Stratifying the patient at risk from coronary disease: new insights from the Framingham Heart Study

Am Heart J. 1990 Mar;119(3 Pt 2):712-7; discussion 717. doi: 10.1016/s0002-8703(05)80050-x.

Abstract

Although cardiovascular disease remains the leading cause of death in the United States, cardiovascular disease mortality has decreased steadily during the past 2 decades. This trend is largely attributable to improved detection and management of cardiovascular risk factors, in which the Framingham Heart Study has played a major role. This article examines some of the risk factors associated with coronary heart disease, notably, advancing age, hypertension, left ventricular hypertrophy, smoking, elevated serum cholesterol, and reduced high-density lipoprotein, all of which have been investigated by the Framingham Heart Study. In addition, new data are presented from a multidimensional model of coronary heart disease. This is a novel approach that takes into account the interactions of multiple risk factors and their contribution to overall coronary heart disease risk.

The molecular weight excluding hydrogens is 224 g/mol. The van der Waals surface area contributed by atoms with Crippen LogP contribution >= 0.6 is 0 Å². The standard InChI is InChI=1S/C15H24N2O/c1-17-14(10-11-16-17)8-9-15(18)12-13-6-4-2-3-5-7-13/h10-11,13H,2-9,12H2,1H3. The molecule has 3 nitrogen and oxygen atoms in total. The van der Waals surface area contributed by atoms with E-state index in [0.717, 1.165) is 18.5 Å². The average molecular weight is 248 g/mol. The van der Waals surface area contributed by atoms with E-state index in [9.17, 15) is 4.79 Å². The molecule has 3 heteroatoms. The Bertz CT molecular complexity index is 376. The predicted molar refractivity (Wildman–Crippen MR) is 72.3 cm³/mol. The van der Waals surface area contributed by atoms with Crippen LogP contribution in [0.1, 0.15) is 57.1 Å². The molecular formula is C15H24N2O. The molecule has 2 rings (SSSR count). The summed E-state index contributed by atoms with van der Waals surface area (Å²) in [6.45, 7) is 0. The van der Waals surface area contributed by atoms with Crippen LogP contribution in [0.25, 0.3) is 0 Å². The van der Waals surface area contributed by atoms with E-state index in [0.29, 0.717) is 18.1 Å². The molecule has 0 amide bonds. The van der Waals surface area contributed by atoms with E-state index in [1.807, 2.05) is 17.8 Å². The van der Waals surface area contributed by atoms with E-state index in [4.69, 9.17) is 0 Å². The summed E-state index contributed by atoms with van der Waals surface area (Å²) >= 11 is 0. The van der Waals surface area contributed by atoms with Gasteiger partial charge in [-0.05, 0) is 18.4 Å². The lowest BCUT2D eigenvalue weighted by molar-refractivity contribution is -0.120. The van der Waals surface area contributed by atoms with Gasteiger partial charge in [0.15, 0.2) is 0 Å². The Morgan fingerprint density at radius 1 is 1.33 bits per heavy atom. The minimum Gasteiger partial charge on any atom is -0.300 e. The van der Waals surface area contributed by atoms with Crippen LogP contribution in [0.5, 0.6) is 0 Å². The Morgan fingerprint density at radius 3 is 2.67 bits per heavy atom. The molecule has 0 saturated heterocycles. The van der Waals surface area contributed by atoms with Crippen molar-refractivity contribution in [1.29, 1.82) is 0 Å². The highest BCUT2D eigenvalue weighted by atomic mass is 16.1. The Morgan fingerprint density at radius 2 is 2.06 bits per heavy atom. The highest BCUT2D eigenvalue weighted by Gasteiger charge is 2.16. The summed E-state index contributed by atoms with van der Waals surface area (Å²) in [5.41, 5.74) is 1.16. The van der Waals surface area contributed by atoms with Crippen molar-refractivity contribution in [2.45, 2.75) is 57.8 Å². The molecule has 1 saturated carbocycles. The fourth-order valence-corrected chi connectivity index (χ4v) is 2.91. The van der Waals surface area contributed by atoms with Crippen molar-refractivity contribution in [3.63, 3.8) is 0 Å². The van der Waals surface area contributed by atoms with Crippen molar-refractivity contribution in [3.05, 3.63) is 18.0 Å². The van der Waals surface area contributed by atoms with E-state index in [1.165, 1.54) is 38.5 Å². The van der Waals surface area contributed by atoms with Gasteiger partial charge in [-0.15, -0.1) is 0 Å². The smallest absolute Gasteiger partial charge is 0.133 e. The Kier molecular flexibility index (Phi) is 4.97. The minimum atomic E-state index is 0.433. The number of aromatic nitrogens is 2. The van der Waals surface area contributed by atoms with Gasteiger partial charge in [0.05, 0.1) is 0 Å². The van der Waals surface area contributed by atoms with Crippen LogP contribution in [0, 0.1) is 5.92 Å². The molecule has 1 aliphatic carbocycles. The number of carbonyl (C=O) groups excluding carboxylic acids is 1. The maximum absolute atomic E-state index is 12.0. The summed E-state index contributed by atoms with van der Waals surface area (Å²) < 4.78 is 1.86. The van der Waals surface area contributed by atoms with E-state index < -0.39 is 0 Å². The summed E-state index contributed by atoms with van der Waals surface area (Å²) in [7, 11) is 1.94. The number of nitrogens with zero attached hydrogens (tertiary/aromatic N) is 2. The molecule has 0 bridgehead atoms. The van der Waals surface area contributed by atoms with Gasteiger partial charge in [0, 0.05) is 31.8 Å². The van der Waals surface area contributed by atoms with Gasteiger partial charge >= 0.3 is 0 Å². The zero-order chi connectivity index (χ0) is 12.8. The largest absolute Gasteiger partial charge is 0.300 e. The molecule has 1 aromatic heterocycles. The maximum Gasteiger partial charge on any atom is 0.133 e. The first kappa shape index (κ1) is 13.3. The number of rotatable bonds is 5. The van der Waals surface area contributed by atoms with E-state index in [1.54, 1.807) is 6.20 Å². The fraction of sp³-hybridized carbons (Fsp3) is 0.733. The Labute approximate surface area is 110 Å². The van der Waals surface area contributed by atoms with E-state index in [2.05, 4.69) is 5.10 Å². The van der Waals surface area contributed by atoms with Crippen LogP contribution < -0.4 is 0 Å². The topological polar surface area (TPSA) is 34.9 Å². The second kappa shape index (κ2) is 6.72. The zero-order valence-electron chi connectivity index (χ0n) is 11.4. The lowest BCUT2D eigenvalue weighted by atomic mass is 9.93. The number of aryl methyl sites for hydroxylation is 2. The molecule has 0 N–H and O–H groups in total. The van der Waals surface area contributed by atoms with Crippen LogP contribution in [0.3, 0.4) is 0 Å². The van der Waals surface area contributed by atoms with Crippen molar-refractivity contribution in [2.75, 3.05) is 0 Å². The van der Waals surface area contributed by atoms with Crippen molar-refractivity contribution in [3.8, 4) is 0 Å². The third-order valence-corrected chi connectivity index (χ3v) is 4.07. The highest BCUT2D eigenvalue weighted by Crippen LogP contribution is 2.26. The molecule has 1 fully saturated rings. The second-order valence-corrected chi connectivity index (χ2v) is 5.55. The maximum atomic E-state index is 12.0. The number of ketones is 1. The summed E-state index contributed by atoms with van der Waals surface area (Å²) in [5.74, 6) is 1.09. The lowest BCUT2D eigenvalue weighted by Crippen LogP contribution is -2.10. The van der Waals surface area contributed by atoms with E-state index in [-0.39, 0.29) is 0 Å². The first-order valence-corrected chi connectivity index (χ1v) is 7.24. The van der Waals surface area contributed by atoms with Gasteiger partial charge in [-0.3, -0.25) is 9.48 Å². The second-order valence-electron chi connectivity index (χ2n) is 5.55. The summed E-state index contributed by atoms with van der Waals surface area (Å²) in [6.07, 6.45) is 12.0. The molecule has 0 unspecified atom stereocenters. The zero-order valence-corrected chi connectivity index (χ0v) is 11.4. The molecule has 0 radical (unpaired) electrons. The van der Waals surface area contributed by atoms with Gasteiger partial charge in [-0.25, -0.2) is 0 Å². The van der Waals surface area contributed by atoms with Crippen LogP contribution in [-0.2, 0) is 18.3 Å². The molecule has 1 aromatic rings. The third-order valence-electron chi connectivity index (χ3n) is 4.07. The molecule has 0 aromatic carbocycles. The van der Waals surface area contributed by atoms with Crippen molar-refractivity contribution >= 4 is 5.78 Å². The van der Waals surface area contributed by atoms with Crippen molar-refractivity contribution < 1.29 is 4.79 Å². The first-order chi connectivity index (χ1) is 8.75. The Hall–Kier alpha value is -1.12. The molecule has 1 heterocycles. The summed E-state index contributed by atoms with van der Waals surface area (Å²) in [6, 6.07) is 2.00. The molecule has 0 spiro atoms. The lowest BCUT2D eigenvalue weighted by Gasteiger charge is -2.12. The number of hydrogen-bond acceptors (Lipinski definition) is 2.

MeSH terms

  • Adult
  • Age Factors
  • Algorithms
  • Cardiomegaly / complications
  • Cholesterol / blood
  • Coronary Disease / blood
  • Coronary Disease / complications
  • Coronary Disease / epidemiology*
  • Female
  • Humans
  • Hypertension / complications
  • Incidence
  • Male
  • Massachusetts / epidemiology
  • Middle Aged
  • Multivariate Analysis
  • Regression Analysis
  • Risk
  • Risk Factors
  • Sex Factors
  • Smoking / adverse effects

Substances

  • Cholesterol